Advent I: Three Meditations

Written October 2016, Revisited December 2018

The Chancel Tapestry 

You gaze out from your textile window,
serene.

You—crowned in red and yellow flora
that radiates from your halo
in interlacing patterns—
Your mystic smile
undisturbed by the fluttering dove
at your chest.

Mary, mother of God,
were you always so
serene?

Is this how you felt—
the day the angel arrived
in all its ghastly ethereal glory
to announce God’s Favor?

Or when the prophet met you on the temple steps
And blessed you,
And said a sword would pierce you too?

Behold, you said,
I am the servant of the Lord.
May it be to me as you have said.

Mary, mother of God,
I confess I am
afraid.

If I invite Christ into my body,
What will he require?

The Eucharist

My heart—
frightfully young and therefore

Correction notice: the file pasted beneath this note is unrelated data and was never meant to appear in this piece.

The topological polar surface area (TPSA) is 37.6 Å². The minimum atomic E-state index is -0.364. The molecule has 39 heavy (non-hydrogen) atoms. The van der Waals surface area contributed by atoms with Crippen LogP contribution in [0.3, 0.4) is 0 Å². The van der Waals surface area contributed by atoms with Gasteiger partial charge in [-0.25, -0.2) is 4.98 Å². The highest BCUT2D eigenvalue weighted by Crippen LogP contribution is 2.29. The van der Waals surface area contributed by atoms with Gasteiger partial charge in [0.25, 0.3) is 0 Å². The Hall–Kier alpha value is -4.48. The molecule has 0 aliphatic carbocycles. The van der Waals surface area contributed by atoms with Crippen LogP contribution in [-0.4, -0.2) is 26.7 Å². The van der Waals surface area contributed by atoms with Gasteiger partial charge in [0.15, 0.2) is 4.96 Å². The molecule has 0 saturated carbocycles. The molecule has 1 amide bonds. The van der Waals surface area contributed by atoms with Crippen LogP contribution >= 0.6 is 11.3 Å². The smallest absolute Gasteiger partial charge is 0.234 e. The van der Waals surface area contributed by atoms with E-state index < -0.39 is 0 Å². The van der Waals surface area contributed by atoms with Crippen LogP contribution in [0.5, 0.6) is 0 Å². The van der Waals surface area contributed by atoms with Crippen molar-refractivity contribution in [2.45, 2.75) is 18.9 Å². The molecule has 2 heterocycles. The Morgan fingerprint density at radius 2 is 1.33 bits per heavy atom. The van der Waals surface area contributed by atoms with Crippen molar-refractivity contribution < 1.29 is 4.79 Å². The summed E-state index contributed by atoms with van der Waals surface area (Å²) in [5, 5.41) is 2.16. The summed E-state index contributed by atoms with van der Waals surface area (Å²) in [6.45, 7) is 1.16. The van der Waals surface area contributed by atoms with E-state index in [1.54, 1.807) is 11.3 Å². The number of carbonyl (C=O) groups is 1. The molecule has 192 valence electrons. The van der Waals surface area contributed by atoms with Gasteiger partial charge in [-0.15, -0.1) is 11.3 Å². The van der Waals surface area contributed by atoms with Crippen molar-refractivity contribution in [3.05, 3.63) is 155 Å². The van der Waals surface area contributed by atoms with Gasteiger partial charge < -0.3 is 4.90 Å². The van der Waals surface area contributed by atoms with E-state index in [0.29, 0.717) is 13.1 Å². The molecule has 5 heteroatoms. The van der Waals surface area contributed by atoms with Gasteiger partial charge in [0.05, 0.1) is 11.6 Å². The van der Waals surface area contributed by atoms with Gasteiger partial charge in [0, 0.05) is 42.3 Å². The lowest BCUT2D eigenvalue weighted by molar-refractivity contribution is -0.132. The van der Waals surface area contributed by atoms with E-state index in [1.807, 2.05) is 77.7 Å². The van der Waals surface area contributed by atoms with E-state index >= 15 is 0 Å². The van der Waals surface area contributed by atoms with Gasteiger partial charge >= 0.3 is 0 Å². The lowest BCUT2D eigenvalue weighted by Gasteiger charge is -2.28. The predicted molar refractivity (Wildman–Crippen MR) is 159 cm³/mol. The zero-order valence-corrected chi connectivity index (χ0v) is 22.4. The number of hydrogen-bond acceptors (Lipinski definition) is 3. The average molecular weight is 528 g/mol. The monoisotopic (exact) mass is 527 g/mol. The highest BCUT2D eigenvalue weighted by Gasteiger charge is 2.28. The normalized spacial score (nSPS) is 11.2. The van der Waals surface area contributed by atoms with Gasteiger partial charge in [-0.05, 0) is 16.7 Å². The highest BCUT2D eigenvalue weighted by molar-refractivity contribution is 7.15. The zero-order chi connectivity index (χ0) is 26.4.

fearful of Favor—
must be led along by the body
a responsible parent,
dragging the squeamish child by the hand,
patiently modeling the proper posture:

First, the sinking—
knees kiss the carpet
arms rest on the wooden railing.
Just so.

Second, the waiting—
hands cupped, extended
eyes closed, expectant.
Shh, heart,
there is nothing
to do.

Third, the swallowing—
Something torn is placed in the hands:
Something bitter stings the tongue.
While my heart loudly protests:
God’s Favor
doesn’t taste good.

The Icon

I bought an icon
the size of a postcard
egg tempera on wood.
Christ stands there
robed in blue and red,
against a golden curtain,
and on his shoulders,
a lamb,
serene.

Is this God’s Favor also?
That when he exacts my yes—
enters my belly
and pierces my heart—
that he will carry me
on his shoulders?
And I will be safe there
in the Lord’s Favor?

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